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Retirees Taking Roads Less Traveled


The days of people turning 65 and automatically flocking to Florida for golf, sun and early-bird specials are dwindling. In fact, Americans are taking different approaches to retirement.

Not being financially able to retire or wanting to remain active in the workforce, at least to some capacity, is causing people to take varied approaches to retirement, according to a Vanguard report, "Six Paths To Retirement."

The study was based on interviews Vanguard conducted among 38 men and women between the ages of 40 and 75, as well as a Harris Interactive survey of nearly 2,500 people between the ages of 40 and 69.

"There is more than one way to retire, and people go through different phases and expectations," said Jeff Tjornehoj, a senior research analyst with Lipper of New York. In a few years, there will probably be more than six paths to retirement, he predicted.

One group identified was the early retirees, people who exit the full-time workforce largely in their 50s and stop working altogether. Twenty-nine percent of Americans currently aged 55 to 69 decided to take this route, Vanguard found.

One major factor in retirement planning is health, and people with chronic or unexpected health problems have limited choices, said David Wray, president of the 401(k)/Profit Sharing Council in Washington.

Increasingly, retirees are deciding to both work and play, taking on some type of part-time employment either for the sake of being active or to meet basic expenses. Twelve percent of people aged 55 to 69 favor this path.

Wal-Mart is an good example of the work and play group, where older workers can have flexible hours, don't have to work an eight-hour shift and can still make some extra money and get out of the house, Tjornehoj said.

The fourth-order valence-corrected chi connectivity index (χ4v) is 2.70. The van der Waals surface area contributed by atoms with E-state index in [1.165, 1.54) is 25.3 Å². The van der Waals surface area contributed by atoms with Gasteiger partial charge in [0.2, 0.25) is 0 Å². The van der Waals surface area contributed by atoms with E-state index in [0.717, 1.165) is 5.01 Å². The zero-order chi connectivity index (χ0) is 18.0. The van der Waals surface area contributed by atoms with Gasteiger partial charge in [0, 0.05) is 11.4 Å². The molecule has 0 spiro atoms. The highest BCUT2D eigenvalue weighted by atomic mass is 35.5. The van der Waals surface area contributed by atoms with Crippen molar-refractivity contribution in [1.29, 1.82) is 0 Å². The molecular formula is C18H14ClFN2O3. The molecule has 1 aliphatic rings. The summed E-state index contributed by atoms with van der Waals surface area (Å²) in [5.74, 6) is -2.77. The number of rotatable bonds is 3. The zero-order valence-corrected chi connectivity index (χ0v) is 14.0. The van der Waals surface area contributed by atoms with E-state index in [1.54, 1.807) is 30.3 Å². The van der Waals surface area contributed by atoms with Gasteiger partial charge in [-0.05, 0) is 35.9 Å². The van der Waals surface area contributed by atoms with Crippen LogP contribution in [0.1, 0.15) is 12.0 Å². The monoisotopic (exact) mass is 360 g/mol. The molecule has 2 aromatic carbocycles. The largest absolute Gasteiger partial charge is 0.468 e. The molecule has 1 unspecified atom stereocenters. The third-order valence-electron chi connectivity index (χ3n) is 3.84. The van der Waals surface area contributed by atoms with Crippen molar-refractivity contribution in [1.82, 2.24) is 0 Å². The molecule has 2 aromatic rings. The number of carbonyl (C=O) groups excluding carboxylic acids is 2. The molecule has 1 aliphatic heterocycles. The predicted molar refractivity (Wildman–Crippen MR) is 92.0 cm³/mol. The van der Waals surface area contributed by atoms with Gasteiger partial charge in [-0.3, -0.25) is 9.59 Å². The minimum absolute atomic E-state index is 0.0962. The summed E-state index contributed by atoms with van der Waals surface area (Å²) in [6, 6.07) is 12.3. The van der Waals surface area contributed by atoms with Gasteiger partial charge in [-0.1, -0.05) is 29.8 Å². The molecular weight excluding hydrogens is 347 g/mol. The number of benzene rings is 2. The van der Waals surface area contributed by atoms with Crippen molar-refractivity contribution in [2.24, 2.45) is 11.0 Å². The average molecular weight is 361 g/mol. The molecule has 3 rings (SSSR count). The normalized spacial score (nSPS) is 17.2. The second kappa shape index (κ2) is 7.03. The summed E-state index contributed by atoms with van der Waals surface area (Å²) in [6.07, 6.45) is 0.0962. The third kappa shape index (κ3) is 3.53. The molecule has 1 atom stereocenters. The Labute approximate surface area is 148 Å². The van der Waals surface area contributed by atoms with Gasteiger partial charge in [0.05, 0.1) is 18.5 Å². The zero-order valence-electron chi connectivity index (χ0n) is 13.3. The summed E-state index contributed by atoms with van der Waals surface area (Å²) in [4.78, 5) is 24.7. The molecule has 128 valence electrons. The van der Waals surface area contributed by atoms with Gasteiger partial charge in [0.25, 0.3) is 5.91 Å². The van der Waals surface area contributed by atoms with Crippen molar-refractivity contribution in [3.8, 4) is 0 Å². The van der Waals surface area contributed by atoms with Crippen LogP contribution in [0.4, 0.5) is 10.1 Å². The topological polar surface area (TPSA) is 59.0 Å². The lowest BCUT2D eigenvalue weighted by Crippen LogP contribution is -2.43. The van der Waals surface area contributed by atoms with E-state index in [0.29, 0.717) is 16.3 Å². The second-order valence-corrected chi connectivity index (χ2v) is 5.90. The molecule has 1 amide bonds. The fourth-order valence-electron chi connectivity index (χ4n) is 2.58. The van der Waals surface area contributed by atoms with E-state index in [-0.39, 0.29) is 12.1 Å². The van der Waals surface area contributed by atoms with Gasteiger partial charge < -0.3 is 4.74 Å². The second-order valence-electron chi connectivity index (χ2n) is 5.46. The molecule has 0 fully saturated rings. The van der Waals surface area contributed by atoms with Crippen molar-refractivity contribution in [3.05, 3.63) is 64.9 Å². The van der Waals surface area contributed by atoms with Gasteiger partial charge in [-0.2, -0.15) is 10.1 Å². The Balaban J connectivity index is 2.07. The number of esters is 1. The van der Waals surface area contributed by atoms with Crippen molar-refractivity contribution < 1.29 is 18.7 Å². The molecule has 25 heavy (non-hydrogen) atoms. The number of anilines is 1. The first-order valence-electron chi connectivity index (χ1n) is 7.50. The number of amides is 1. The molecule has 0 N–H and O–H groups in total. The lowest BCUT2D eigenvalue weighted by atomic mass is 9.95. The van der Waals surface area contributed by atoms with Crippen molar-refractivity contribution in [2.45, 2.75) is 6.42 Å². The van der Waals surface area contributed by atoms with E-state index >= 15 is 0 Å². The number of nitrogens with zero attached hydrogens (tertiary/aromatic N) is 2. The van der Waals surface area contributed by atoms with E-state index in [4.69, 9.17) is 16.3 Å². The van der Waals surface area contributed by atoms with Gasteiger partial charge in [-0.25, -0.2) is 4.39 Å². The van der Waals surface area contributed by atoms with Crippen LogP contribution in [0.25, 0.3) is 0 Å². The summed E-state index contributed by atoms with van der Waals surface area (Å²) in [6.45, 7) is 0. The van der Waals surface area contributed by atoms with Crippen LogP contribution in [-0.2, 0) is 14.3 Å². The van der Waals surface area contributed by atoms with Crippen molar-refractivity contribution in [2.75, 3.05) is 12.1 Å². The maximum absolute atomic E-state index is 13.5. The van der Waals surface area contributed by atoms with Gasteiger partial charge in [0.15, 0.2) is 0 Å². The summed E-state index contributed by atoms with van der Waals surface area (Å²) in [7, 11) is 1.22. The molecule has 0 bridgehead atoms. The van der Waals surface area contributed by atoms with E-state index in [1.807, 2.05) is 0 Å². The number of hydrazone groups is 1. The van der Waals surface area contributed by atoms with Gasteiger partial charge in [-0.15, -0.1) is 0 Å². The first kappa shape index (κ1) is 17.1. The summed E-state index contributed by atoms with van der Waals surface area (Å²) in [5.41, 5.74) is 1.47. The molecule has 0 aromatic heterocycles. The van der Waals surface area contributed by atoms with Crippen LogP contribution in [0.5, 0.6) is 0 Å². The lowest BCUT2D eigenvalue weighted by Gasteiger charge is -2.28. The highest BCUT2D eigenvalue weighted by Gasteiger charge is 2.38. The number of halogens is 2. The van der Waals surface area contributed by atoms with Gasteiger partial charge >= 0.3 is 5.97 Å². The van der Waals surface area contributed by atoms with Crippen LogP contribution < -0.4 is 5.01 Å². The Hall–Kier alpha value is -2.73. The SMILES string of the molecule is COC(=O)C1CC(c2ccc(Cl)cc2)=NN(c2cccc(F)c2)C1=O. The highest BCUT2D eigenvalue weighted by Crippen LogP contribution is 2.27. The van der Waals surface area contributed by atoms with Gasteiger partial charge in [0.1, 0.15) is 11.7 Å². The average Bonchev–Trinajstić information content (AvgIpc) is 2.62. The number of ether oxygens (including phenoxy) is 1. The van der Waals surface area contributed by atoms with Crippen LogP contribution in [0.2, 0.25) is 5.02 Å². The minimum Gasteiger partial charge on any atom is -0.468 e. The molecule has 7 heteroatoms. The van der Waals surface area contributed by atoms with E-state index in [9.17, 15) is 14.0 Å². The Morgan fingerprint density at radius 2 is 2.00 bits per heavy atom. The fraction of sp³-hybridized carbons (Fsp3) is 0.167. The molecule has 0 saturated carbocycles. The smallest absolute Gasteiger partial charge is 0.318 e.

Staying Sharp

Joe Birkofer, a principal with Houston-based Legacy Asset Management, finds that very few of his clients in their 60s want to stop working altogether. A 66-year-old client of his is a successful sales executive who plans to retire within the next 18 months and is already planning on working at the local Home Depot. "It's not because he needs the money, but because he wants to keep his pencil sharp and enjoys handiwork," Birkofer said.

There are also many older Americans who are starting to downshift, reducing their number of working hours or switching to a less demanding job. "The phenomenon cuts across all six paths to retirement to varying degrees," the report states.

People are hearing from friends 10 years older than them that it is a real shock not having to go to work every day, said Don Cassidy, executive director of the Retirement Investing Institute in Denver.

The survey found that 35% of Americans aged 55 to 69 are still working. In many cases, these individuals don't have the financial resources, such as a defined benefit or defined contribution plan, to be able to retire.

A handful chose to return to work after they retired. Five percent of individuals aged 55 to 69 years old left work in their early 50s, and then, either due to emotional or financial factors, went back to work.

There are a number of workers in their 40s and 50s who expect to retire when they are 60, but find their company scaling back on the defined benefit plan or discover that Social Security or their savings is not enough to sustain them in retirement, Tjornehoj said.

Spouses who retire early make up a small group of Americans. Nine percent of those aged 55 to 69 years old in the survey left the workforce in their early 40s or 50s. This group is mostly married women in excellent health, Vanguard found.

And there is still a percentage of people who say they will never retire. Ten percent of people in their 60s in the survey continue to work in various jobs. Of them, 71% said they did so because they want to remain active, although a majority, 58%, said they were working to meet basic living expenses.

Many people in this country do not have enough money to retire and will work full-time until they are shown the door, Cassidy said. There is a clear distinction between people who have to work and people who want to be part of the workforce, Birkofer said.

About six in 10 Americans aged 40 to 69 indicated that retirement includes some element of work, suggesting that the idea of a "new retirement" for the Baby Boom generation-combined work and leisure-is not particularly new, the report found.

People in good health want to stay engaged in the workforce and be meaningful and involved in society, Wray said. After all, the idea of "playing golf for the next 20 years might get old after a while," he said.

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